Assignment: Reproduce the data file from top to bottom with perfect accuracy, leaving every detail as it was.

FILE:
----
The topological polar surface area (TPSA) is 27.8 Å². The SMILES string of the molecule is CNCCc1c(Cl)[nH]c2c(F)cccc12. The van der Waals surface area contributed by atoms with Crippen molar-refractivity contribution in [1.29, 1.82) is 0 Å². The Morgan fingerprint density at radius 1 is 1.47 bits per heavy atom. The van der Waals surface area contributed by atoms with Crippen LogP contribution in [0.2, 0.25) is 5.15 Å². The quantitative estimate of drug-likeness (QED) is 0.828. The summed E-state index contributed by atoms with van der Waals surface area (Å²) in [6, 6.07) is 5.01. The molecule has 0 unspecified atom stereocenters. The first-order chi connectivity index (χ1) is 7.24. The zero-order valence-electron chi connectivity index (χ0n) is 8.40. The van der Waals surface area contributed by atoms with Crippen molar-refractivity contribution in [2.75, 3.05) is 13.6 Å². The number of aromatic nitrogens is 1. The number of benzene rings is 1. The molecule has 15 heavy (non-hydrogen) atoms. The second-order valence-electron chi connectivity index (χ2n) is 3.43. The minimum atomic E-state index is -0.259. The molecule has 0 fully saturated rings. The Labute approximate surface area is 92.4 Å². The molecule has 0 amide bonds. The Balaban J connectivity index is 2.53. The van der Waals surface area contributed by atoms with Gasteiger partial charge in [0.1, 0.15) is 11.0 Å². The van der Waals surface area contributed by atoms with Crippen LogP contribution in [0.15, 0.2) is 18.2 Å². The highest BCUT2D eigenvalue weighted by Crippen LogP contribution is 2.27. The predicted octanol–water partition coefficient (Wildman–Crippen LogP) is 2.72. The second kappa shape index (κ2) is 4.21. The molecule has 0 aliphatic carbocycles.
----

The topological polar surface area (TPSA) is 27.8 Å². The SMILES string of the molecule is CNCCc1c(Cl)[nH]c2c(F)cccc12. The van der Waals surface area contributed by atoms with Crippen molar-refractivity contribution in [1.29, 1.82) is 0 Å². The Morgan fingerprint density at radius 1 is 1.47 bits per heavy atom. The van der Waals surface area contributed by atoms with Crippen LogP contribution in [0.2, 0.25) is 5.15 Å². The quantitative estimate of drug-likeness (QED) is 0.828. The summed E-state index contributed by atoms with van der Waals surface area (Å²) in [6, 6.07) is 5.01. The molecule has 0 unspecified atom stereocenters. The first-order chi connectivity index (χ1) is 7.24. The zero-order valence-electron chi connectivity index (χ0n) is 8.40. The van der Waals surface area contributed by atoms with Crippen molar-refractivity contribution in [2.75, 3.05) is 13.6 Å². The number of aromatic nitrogens is 1. The number of benzene rings is 1. The molecule has 15 heavy (non-hydrogen) atoms. The second-order valence-electron chi connectivity index (χ2n) is 3.43. The minimum atomic E-state index is -0.259. The molecule has 0 fully saturated rings. The Labute approximate surface area is 92.4 Å². The molecule has 0 amide bonds. The Balaban J connectivity index is 2.53. The van der Waals surface area contributed by atoms with Gasteiger partial charge in [0.1, 0.15) is 11.0 Å². The van der Waals surface area contributed by atoms with Crippen LogP contribution in [0.15, 0.2) is 18.2 Å². The highest BCUT2D eigenvalue weighted by Crippen LogP contribution is 2.27. The predicted octanol–water partition coefficient (Wildman–Crippen LogP) is 2.72. The second kappa shape index (κ2) is 4.21. The molecule has 0 aliphatic carbocycles.